A further object of the invention is to devise a method for attaining products of the type specifled above Other objects, advantages, and features of my invention will become apparent from the following description to be read in connection with the accompanying drawing, in which similar elements are designated by like numerals:

Figure 1 is a top plan view of a portion of the article of this invention;

Figure 2 is a corresponding bottom view of the portion shown in Figure l: I

Figure 3 is an enlarged sectional view taken on the line 3-3 of Figure-2;

Figure 4 shows a side elevation with parts broken away of a preferred embodiment of apparatus combination for carrying out the process of this invention.

Pursuant to the present invention it has been discovered through extensive research and experimentation that a quick drying ink, and more effectively in the form of discrete particles, examplified by a substantially dry powdered pig mentary ink may be impressed upon a tacky. pressure sensitive adhesive surface without the attendant shortcomings of the prior art referred to hereinabove. While various types and colors of ink are applicable, it is a prerequisite that no drying treatment is essential. The preferred embodiment of the invention, which functions most desirably and effectively, is based upon the utilization of the substantially dry pigmentary ink of any desirable formula. It has been found that impressing such pigmentary powder, as by a printing roller, on the tacky. pressure sensitive coating of a transparent material illustrated by Cellophane, results in a well defined. clearly visible, non-smearing print.

The well defined printing impressed upon a transparent tape or sheet of material. illustrated by Cellophane coated with a tacky. pressure sensitive adhesive or by so-called Scotch" tape, is clearly apparent from a reference to Figures 1-3 of the drawing wherein the base or sheet carrier is designated by the numeral ll. Applied to one side of this material is the adhesive II, and impressed upon the adhesive is the printing material indicated by l2. This printing may be provided in any known manner and by any type of printing machine, and is applicable to either raised or engraved printing. The essential requisite is that the ink be of a suitable type, and preferably in the form of discrete particles, such as a substantially dry powder.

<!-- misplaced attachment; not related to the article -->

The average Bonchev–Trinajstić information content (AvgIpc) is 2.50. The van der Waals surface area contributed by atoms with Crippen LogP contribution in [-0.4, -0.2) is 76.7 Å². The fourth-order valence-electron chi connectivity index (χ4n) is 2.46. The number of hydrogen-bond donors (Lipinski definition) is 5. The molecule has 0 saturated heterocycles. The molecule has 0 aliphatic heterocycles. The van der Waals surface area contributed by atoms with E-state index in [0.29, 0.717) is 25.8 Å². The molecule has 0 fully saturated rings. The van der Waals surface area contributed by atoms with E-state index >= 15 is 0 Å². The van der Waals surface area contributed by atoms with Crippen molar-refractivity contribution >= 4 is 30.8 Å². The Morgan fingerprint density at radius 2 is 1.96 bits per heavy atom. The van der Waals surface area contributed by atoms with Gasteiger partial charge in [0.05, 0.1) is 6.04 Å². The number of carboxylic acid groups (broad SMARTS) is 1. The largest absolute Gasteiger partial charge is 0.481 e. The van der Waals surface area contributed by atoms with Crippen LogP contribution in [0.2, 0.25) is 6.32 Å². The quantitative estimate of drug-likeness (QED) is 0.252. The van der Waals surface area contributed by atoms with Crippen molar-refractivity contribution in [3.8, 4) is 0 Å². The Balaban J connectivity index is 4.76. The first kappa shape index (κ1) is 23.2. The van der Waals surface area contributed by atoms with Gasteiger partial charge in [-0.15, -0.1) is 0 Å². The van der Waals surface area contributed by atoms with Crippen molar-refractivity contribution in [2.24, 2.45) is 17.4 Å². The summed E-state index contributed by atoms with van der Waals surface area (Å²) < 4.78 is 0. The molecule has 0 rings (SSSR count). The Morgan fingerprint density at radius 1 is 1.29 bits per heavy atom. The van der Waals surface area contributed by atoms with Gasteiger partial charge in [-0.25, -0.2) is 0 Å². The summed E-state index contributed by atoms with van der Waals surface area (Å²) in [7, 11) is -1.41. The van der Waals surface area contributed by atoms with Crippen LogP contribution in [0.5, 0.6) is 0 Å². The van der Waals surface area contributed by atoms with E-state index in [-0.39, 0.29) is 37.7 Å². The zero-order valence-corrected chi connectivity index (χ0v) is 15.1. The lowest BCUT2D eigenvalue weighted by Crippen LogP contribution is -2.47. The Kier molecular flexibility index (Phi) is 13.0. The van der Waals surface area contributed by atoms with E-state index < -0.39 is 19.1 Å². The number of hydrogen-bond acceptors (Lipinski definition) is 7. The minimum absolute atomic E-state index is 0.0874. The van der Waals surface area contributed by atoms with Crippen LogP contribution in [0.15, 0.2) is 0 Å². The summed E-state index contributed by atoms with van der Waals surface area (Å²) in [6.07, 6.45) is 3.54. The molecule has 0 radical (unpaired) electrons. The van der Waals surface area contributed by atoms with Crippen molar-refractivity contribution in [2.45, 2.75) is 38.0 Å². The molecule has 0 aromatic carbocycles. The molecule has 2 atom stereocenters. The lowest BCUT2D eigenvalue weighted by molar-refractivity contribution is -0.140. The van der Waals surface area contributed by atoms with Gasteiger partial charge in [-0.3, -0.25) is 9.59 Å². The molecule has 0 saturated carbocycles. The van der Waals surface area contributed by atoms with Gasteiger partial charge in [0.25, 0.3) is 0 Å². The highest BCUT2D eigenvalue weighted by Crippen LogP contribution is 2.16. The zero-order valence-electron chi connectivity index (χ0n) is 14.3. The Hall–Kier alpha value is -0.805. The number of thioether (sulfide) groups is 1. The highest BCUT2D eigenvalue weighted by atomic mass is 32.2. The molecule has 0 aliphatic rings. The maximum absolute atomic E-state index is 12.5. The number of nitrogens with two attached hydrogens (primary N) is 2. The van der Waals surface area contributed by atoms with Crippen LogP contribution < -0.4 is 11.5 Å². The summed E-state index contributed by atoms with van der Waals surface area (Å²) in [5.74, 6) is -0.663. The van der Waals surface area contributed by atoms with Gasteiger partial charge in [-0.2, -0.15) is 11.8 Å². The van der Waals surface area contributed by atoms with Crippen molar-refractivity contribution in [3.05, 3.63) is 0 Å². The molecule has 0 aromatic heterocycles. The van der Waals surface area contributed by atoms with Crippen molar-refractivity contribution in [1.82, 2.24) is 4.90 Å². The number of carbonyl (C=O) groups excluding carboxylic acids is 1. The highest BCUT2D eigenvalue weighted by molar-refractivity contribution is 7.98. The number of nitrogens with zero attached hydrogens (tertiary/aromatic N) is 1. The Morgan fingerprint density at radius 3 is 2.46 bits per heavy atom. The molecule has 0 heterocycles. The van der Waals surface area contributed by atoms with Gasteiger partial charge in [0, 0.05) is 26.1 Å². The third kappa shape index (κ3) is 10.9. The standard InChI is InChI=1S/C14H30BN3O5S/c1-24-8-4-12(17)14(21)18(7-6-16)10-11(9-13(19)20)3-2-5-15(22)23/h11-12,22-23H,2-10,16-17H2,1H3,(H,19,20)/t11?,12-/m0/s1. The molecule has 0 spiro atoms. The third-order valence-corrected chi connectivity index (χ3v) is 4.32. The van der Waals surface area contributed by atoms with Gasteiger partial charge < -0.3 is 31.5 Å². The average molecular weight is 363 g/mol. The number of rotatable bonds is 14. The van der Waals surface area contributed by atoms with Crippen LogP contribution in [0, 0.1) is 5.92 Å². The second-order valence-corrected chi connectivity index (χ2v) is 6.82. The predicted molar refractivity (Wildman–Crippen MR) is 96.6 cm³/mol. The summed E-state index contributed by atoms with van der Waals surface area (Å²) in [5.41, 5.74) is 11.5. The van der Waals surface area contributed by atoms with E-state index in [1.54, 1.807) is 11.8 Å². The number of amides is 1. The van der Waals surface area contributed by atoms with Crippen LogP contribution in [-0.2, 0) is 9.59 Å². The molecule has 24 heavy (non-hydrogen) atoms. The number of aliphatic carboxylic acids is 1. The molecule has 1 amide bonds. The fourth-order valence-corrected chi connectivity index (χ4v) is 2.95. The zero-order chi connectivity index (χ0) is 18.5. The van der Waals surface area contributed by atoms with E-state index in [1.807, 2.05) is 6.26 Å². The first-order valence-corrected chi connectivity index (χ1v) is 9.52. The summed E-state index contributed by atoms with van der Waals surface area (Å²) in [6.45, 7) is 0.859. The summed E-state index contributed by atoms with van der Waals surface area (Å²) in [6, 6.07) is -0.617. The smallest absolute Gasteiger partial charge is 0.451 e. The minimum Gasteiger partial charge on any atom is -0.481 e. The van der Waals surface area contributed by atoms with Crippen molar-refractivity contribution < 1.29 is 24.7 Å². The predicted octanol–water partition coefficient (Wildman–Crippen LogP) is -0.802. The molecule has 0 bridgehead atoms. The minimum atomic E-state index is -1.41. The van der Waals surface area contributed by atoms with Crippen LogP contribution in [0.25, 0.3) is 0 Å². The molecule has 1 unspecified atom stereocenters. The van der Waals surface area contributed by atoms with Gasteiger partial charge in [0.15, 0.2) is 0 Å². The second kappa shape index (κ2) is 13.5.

In the performance of the process, no special type of device is required to attain the novel article of the present invention. However, a relatively simple and particularly expedient apparatus involving a printing element and tape dispenser is that disclosed and claimed in my application No. 218,292 which has matured to Patent No. 2,223,907. It will be noted that the present application is a continuation in part of application No. 279.030, flied June 14. 1939, which latter application was copending with and a division of parent case No. 218,292 that has matured to patent. The showing of Figure 4 corresponds with the device of my prior patent, and is herein referred to merely in an illustrative capacity for teaching the performance of the process in accordance with the following description. While this device embodiment is desirable by virtue of its simplicity of operation, economy of performance. and the impressive results obtained as evidenced by the novel product, it is in no sense to be construed as restrictive of the scope of process or product invention herein.

In the drawing, l designates the base which carries the housing 2 attached by suitable screws. Bosses 3 extend inwardly within the housing to provide bearings at the bottom of the bosses for the tape carrying roller 4. The bosses are provided with slots to allow easy insertion and removal of the tape carrying roller. The pre-fabricated transparent adhesive tape 5 which comes on a blank is mounted on the roller 4.

The tape is drawn through a printing device generally designated as 8 where printing is applied to the sticky side of the tape and from which the tape is drawn to a cutter I where the required amount may be cut.

The cutter is held in position at the front part of the housing 2 by a screw I which also holds the supporting block 9 for the Printing device.

The printing apparatus is desirably enclosed in a two-part housing It. ii. The lower housing carries the printing roller I! mounted in suitable bearings in the side walls thereof. Contactlng the printing roller is a felt roller It, also mounted in suitable bearings in the side walls, which applies the pigment to the printing roller.